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7 years ago  ::  Apr 15, 2008 - 3:26PM #7
shellyruff66
Posts: 102

boodlebear wrote:

Shelly,
. It could be you're just full of gas. ; )


I'm sure that's the one!:eek::D

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7 years ago  ::  Apr 15, 2008 - 3:43PM #8
hortonthrockmorton
Posts: 3,497
I have a shirt that reads, "Friends Don't Let Friends Drink Pink Wine"

No blushes.  No white zinfindels.  No wine mixed with fruit flavorings.  They are an abomination to all that is holy.


Despite that one area of snobbery, I don't buy into wine pretention.  I have found a lot of wines that are very good for under $12 a bottle, and many that are fine for private home enjoyment for under $7.

I can usually appreciate the difference between a $7 bottle of wine and a $12 bottle, and between a $12 and a $25 bottle of wine (talking retail store pricing, not restaurant pricing).  But anything more than that just strikes me as being about pretention more than taste.


One of the bad things about drinking more wine and becoming more educated, is that you notice the difference between what you pay in the store and what you pay in the restaurant.  Sometimes, they'll charge you 3X as much in the restaurant.
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7 years ago  ::  Apr 15, 2008 - 7:53PM #9
boodlebear
Posts: 1,053
I'd try the $175. Sure. Last Friday nite's wine tasting Josh had a Caymus. $155.00 worth of Caymus. I didn't get any to try. He quit using it for a taste because he wasn't getting any return. So, I have no idea how good a Caymus is supposed to be. Maybe never will. I don't remember the varietal it was. Maybe a Cabernet Sauvignon. Or Cab for short.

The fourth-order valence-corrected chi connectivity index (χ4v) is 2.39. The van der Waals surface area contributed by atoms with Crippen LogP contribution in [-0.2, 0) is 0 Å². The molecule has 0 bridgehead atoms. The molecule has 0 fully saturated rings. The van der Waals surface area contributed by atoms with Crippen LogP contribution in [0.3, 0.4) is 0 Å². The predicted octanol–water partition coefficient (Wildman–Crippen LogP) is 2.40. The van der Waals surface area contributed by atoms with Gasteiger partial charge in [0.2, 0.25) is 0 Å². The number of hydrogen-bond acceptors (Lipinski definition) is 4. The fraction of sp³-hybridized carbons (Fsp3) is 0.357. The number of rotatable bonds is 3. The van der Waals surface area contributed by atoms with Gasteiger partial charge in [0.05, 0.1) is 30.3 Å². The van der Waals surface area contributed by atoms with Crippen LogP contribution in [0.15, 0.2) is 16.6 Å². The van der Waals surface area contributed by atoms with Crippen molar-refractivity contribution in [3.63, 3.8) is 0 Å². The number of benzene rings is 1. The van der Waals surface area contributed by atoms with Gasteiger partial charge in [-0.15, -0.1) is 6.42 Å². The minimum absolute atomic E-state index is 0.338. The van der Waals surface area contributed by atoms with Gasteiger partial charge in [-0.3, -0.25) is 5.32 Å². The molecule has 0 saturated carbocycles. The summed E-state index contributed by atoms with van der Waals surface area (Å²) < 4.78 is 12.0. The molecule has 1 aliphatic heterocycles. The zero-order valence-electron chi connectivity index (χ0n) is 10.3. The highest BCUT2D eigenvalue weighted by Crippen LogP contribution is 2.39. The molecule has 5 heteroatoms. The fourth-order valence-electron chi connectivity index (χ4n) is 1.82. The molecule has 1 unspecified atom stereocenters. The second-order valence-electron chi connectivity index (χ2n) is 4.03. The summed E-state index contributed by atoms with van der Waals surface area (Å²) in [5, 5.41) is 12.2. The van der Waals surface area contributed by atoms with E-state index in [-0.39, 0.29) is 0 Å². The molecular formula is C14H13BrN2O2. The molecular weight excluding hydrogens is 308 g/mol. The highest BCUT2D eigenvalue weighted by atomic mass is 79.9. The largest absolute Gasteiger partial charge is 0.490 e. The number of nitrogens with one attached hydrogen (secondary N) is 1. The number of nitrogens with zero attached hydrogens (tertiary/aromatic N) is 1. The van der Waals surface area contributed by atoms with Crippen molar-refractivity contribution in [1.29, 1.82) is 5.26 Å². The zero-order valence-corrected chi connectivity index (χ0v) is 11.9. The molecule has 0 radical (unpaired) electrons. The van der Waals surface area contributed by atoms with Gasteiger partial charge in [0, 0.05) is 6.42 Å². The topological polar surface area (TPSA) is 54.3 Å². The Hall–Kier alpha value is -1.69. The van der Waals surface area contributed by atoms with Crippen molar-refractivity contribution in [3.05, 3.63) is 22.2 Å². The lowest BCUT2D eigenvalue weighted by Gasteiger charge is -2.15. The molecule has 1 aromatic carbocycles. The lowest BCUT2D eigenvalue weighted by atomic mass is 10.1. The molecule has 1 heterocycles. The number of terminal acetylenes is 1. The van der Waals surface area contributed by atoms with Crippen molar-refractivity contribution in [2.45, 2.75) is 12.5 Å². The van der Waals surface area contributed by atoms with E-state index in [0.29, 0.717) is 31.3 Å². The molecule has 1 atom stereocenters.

Who's cut their teeth on Boone's Farm wines? How 'bout Bartles and James alcoholic kool-aid? I did. Loads of times :D
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7 years ago  ::  Apr 15, 2008 - 9:09PM #10
MsCGheartofohio
Posts: 745
Annie Green Springs?  ;)

I remember the summer after we graduated, a group of us got together for dinner and a few bottles of Blue Nun.  We thought we were the Stuff...

I was a big fan of Bartles & James for a few years - berry, please! 
Also Seeeeeeegrams Golden Wine Coolers (I really just liked Bruce Willis in his Bruno phase singing the commercials)
Wine coolers were great for me, because they were a decent substitute for beer, which is something else I have no palate for*.  On beer occasions, I could go for the coolers.

*but that's another thread :D